It was one year ago today that TMZ published the now infamous “Ray Rice elevator video” in which when the world witnessed the tragic images of professional football player Ray Rice abusing his then-fiancée in an elevator at an Atlantic City hotel. Though horrific to watch, there was one unintended positive consequence: it got people talking about domestic violence, especially on Twitter. Yet in addition to voicing outrage at the incident, many Twitter users had the same question about Rice’s fiancee: “Why didn’t she just leave?”
In response to this criticism of the victim, a survivor of domestic abuse, Beverly Gooden, shared her story of why she stayed in an abusive relationship. Soon after, more and more women began to share their own stories on Twitter under the hashtag, #WhyIStayed. As the conversation proliferated, more survivors came forward with their stories of leaving their abusers, and another hashtag was created: #WhyILeft. The posts quickly became the #1 trending topic on Twitter in the United States.
Based on the scale of the viral #WhyIStayed #WhyILeft Twitter conversations, the event represents a milestone in domestic violence history, as thousands of abuse survivors came forward independently on social media to tell their stories.
To commemorate this anniversary, Tremendousness has teamed up with Big Mountain Data—an organization focused on data-driven solutions to help in the fight against family abuse and violence—for the release of new insights into the impact of domestic violence on women, including why many stay in abusive relationships and why they ultimately leave.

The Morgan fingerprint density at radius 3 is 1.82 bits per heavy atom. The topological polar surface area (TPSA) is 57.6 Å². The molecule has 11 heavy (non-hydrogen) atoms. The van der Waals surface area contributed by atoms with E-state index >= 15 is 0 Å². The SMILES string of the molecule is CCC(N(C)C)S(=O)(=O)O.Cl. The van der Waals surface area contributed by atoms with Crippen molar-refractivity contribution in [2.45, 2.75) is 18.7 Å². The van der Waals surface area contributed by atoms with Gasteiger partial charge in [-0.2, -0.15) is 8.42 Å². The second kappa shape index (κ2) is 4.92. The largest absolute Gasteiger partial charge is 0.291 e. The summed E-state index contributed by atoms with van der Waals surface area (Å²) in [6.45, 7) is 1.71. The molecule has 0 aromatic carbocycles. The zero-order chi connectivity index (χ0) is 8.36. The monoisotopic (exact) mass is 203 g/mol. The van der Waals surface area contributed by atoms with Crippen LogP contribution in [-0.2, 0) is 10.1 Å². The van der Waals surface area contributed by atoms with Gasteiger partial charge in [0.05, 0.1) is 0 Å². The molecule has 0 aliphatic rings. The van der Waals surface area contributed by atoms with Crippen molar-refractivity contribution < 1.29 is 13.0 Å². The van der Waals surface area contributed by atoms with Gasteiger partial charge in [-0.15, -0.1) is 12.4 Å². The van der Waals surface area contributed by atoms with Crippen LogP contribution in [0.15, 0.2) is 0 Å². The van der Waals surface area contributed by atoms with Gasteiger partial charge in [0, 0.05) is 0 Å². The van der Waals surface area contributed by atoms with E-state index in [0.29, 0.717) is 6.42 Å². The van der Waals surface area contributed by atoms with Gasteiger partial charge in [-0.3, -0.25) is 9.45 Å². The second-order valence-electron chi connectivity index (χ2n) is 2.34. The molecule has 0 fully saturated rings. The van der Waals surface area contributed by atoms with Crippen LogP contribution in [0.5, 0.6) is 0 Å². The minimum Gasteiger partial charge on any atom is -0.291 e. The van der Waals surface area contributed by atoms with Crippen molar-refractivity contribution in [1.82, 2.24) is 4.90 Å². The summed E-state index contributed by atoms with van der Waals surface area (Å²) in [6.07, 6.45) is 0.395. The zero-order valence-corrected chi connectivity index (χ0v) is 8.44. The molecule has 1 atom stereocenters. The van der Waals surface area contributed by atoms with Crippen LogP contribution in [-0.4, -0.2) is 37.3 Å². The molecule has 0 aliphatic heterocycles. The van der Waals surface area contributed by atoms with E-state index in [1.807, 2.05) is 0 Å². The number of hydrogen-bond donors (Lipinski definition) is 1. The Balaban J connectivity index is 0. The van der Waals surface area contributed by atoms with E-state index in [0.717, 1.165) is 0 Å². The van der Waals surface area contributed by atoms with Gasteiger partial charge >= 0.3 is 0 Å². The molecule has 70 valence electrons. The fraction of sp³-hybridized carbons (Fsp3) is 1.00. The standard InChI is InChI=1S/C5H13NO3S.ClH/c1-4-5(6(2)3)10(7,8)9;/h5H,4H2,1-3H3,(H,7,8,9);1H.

Susan Scrupski, founder of Big Mountain Data, commented, “The number of women who bravely came forward to tell their authentic stories of abuse and their reasons for staying or leaving brought the topic of domestic violence front and center, highlighting the pervasiveness of the problem in our society.”
Big Mountain Data recognized the importance of this Twitter phenomenon as a turning point in the public conversation on domestic violence. The organization aggregated the activity over the period September 8 to December 1, 2014, to reveal the scale and magnitude of the survivor voices who came forward. The conversation spiked on September 9 with 77,544 tweets in one day. With 85,687 original hashtagged posts and mentions, and nearly 185,794 posts and retweets for #WhyIStayed and 63,883 posts and retweets for #WhyILeft, the results provide a glimpse into the complexity and scale of intimate partner violence. Most importantly, the fast-paced, viral exchange empowered survivors to come forward en masse from out of the shadows of an abusive past. Survivors found refuge and resolve in the community that grew organically with each subsequent tweet and media mention.
“Our goal is to leverage the power of big data analysis in the fight against domestic abuse,” said Scrupski. “Transparency is the antidote to a social epidemic that thrives on secrecy. In the magnitude of the response, women displaced their shame with a moral obligation to educate the public about the realities of living with an abusive partner.”
“As designers, our goal is to create clarity and impact,” added Scott Goldstein, a co-founder of Tremendousness. “We’re proud to have collaborated on this project. Domestic violence and family abuse is an important issue and the survivors who shared their stories deserve our continued attention and support.”
Big Mountain Data has presented the findings of this analysis in an infographic and a detailed presentation. The company will also offer the data on its open data platform hosted by Socrata, enabling researchers to conduct their own in-depth analysis on this important subject.